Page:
QThe pictures in iPhoto have started showing up distorted and out of order. What's happening to my photos?
AIPhoto's database of your pictures has gotten corrupted. When this happens, it's like trying to find a book in a library after somebody tears up random entries in its card catalogue -- the original data is still there, but it's much harder to find.
To fix this, you can ask iPhoto to reconstruct its database from scratch. In iPhoto 4, hold down the Shift and Option keys as you double-click the iPhoto icon in your Applications folder; in iPhoto 5, hold down the Command (Apple logo) and Option keys as you launch iPhoto. Select the option to rebuild your iPhoto library, then do something else -- this process can easily run over an hour.
This repair procedure goes unmentioned in iPhoto's help file, but a tech-support article on Apple's site reveals its existence. (Visit support.apple.com and search for article number 107947.) It also outlines a mind-numbingly tedious "manual rebuild" procedure to use if an automatic rebuild can't restore order to iPhoto.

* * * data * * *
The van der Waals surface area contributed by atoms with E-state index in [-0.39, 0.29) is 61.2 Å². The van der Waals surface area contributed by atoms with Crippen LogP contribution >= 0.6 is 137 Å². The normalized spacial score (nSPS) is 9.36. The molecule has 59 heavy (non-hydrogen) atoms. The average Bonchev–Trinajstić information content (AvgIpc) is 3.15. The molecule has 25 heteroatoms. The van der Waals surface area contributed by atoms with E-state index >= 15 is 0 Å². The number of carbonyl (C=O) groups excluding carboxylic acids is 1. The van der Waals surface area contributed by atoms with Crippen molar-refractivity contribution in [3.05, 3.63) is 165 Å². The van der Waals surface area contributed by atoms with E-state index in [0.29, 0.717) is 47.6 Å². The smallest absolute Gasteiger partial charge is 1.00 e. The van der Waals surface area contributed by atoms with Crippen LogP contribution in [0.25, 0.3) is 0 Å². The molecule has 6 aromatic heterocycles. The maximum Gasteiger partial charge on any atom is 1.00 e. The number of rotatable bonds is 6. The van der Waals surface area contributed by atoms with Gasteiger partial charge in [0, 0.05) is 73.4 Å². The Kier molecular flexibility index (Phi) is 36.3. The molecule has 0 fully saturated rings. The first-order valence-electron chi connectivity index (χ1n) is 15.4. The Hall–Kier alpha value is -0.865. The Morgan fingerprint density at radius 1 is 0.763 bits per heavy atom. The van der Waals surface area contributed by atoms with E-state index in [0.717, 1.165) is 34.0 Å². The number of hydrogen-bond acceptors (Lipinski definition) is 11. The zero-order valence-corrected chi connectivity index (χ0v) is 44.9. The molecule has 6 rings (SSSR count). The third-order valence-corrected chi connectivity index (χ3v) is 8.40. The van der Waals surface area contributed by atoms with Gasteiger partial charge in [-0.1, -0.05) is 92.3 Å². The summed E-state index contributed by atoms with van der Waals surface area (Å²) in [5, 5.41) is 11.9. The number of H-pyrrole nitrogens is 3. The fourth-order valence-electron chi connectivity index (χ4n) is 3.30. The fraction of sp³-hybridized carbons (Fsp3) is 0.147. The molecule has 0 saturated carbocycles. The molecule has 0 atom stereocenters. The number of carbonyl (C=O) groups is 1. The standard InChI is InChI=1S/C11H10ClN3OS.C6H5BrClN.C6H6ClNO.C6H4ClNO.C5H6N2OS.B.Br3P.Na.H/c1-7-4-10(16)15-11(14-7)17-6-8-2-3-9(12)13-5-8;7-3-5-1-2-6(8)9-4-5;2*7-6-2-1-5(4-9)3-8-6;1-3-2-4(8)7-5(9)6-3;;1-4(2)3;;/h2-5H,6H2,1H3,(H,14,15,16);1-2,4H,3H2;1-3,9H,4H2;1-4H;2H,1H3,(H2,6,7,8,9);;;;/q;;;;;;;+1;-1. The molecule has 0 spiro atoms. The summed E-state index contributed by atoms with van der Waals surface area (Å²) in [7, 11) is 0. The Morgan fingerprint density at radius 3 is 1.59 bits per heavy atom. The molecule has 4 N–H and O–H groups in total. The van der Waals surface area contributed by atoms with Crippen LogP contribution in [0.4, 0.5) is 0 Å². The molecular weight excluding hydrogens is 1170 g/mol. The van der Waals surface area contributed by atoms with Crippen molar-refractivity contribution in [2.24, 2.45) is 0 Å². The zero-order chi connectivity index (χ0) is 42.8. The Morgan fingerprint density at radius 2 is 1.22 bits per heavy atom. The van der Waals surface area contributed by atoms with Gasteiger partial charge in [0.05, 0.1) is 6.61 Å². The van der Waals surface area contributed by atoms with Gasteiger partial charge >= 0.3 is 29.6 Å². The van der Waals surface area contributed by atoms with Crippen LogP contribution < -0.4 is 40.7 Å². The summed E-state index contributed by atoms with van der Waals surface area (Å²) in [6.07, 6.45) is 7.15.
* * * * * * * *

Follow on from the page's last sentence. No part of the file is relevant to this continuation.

Regularly backing up your iPhoto library is your best safeguard against this problem. But it would also help if iPhoto could automatically watch for and fix database corruption the way OS X does for disk corruption, fixing any errors at each start-up.
I need to back up my Quicken data, but the backup tool within Quicken isn't working. Where can I find my files?
Most older releases of Quicken store your data in a folder called "Qdata" inside one of two spots on the hard drive: c:\QuickenW or c:\Program Files\Quickenw.
That, by the way, is an example of poor Windows programming. An application should store your data where you can easily find it -- in the My Documents folder, not some other random spot on the hard drive.
-- Rob Pegoraro
Rob Pegoraro attempts to untangle computing conundrums and errant electronics each week. Send questions to The Washington Post, 1150 15th St. NW, Washington, D.C. 20071 or firstname.lastname@example.org.